(JetPens provided this product at no charge to The Pen Addict for review purposes.)

Posted on January 14, 2015 and filed under Apica, Notebook Reviews.

Kokuyo Campus Twin Ring Notebook Review

(Jeff Abbott is a regular contributor at The Pen Addict. You can find more from Jeff online at Draft Evolution and Twitter.)

Affordable, dependable, and delightful. That's how I describe the Kokuyo Campus Twin Ring notebooks. I honestly don't know why it took me so long to try one of these notebooks, but I'm sure glad I did.

These notebooks come in at a whopping $5.50 a piece, with your choice of 6 or 7 mm rule and an assortment of colors. At a price like that, it's hard to argue that this is a high value notebook.

I went through a phase recently where I didn't want anything to do with spiral notebooks. No idea why, but it happened. That's no longer the case, as I really appreciate the versatility of a spiral notebook – particularly how they lay completely flat and don't require any sort of stabilizing pressure to keep pages down while writing. Other types of bound books also have their perks, so it's just a question of mood or needs for the job when it comes to picking one based on binding.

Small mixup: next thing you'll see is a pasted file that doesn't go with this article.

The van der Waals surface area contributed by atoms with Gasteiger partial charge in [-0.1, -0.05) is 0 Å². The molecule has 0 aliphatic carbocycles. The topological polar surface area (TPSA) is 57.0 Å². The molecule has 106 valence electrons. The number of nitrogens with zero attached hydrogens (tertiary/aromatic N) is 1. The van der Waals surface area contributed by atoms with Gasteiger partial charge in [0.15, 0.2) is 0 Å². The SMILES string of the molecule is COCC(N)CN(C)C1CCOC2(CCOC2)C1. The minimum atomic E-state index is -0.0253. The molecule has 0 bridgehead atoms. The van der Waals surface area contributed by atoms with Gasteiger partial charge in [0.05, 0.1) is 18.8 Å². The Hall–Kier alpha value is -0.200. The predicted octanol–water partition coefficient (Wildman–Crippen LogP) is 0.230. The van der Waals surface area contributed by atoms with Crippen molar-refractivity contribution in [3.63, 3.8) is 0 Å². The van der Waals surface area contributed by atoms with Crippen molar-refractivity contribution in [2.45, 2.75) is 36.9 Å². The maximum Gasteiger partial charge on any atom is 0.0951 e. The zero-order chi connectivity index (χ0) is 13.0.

The binding in the Kokuyo is twin ring, which means there are two rings for each hole in the paper. This creates a strong spiral that resists being deformed when put in a bag with other large objects. I always hated how my notebooks in school would exhibit a harsh slant in the spiral binding after a couple of weeks of class. With the Kokuyo notebooks, this isn't as much of an issue due to the smaller diameter of the spiral, and the extra reinforcement. As another bonus, the double spiral also means there are fewer accidental tears. It seems like single spiral notebooks loose pages more frequently because it's easier to rip them out.

The front of the book has two covers in a way – a semi-rigid translucent front cover, and a normal cover with the branding and information just after that. I'm assuming the translucent cover on the front is to add a bit of protection to the book, but I'm confused as to why there's only one. Why not a little protection on the back? Given the price, it's hard to complain.